By Deanna Day-Wiff, Washington State University, Vancouver, WA, and Kathleen Crawford-Mckinney, Wayne State University, Detroit, MI
Trees. They make our world more beautiful and they provide food and shelter for wildlife and keep the soil, water and air clean for us. They decorate front and back yards across North America. Their wood is used for paper and lumber. Wooded areas are preserved for us to hike and enjoy nature. Trees are a necessity and are the theme of this month’s My Take/Your Take. Learn about all of the new children’s books around trees through the perspectives of Deanna Day and Kathleen Crawford-McKinney.
KATHLEEN: I am amazed with the amount of information Beth Ferry provides about squirrels’ habitats, oak trees, and seasonal changes over time for young readers in this fact–filled picture book. In the “Nutty Facts” (the backmatter) children will learn more information about the relationship between squirrels and oak trees. Did you know that one squirrel can “create several thousand caches of food each season” by “squirreling” away food for winter? Squirrels only recover about 26% of those nuts; the other 74% may turn into trees. I know this because I am constantly pulling out tree saplings in my gardens each year! This could be why squirrels get a bad reputation because they are constantly “squirreling away” their food in people’s gardens. But throughout this book we see a strong symbiotic relationship that benefits the oak trees and squirrels. So many facts to learn about squirrels and oak trees.
I am drawn to the soft illustrations of A.N. Kang and how she portrays change over time through the daily happenings of a squirrel’s life. She captures the silliness of the squirrel who is preparing for winter in the chunky cheeks by “gobbling quite a lot.”
The end papers greet you with a plethora of squirrels digging and eating acorns. Who could not love these little creatures? Kang’s illustrations make me think of Beatrix Potter’s style in that they portray a sweetness in the creatures she draws.
DEANNA: Until reading this picturebook I had no idea that squirrels are the inadvertent heroes of forest restoration. In all honesty squirrels drive me crazy because they dig up my yard, pull the bark off my trees and tease my Springer Spaniel, Ginger, who spends most of the day on squirrel patrol by lying in front of the glass slider. Learning about the acorn cycle, from seed to oak tree to seed again, helped me appreciate squirrels and what they do for our environment. It was pretty depressing to read in the back that only one in 10,000 acorns becomes a mature oak tree though.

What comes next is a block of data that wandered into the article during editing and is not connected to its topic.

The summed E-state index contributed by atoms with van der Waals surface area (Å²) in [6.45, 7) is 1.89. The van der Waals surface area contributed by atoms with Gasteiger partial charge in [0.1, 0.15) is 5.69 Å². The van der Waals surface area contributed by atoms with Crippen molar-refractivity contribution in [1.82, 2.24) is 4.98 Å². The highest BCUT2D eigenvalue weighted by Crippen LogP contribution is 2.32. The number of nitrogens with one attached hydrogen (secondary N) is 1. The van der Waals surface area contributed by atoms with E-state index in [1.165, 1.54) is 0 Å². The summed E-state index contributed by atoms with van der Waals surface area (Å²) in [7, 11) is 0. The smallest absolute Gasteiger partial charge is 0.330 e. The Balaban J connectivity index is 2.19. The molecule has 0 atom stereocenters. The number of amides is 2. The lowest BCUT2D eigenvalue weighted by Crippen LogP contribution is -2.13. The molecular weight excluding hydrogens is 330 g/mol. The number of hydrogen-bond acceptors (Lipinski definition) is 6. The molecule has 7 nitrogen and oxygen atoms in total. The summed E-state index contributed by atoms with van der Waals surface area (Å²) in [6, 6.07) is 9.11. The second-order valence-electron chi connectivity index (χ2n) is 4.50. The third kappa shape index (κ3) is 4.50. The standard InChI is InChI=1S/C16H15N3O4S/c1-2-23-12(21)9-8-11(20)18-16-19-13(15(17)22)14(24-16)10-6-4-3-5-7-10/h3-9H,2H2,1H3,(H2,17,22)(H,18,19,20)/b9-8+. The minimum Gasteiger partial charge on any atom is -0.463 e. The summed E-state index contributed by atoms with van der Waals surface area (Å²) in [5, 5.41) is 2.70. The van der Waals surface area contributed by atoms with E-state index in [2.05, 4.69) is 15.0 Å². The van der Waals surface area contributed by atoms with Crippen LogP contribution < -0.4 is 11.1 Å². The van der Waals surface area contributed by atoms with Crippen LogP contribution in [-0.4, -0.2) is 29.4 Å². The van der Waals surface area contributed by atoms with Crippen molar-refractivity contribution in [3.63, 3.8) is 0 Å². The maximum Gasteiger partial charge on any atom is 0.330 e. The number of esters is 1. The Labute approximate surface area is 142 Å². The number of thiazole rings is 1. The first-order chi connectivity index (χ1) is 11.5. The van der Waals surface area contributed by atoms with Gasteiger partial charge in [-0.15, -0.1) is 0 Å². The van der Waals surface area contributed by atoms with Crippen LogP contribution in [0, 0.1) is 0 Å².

This book is appropriate for very young children, Pre–K to adult, and I agree with you Kathleen that the illustrations are beautiful and detailed. I particularly like the winter illustrations that show all of the other animals hibernating, but not the squirrel. I had no idea that squirrels sleep in late on snowy cold days, and are homeotherms, which means they do not hibernate.
Another illustration I enjoyed looking at is the page where readers see inside the squirrel’s nest inside the oak tree. The nest is full of leaves, small twigs, moss and grass. On the next page there is a family with three squirrel babies sleeping in the nest. These pages reminded me of the novel Wishtree because Red had two hollows. Instead of squirrel’s living in Red’s hallows, opossums made nests inside. Plus, Bongo collected objects such as ribbons, caps or a Monopoly token inside another hollow.
Another forest title to think about reading is Flora’s Tree House by Gabriel Alborozo (2019).
KATHLEEN: And of course, we need to mention the Wangari Maathai Tree books:
Planting the Trees of Kenya: The story of Wangari Maathai, Seeds of Change,
Wangari’s trees of Peace: A true story from Africa, Wangari Maathai: The woman who planted millions of trees, and
Title: Squirrel’s Family Tree
Author: Beth Ferry
Illustrator: A.N. Kang
Publisher: Orchard Books
Date Published: January 29, 2019
Throughout September 2019, Deanna and Kathleen give their takes on books focused on the importance of trees. Check back each Wednesday to follow the conversation!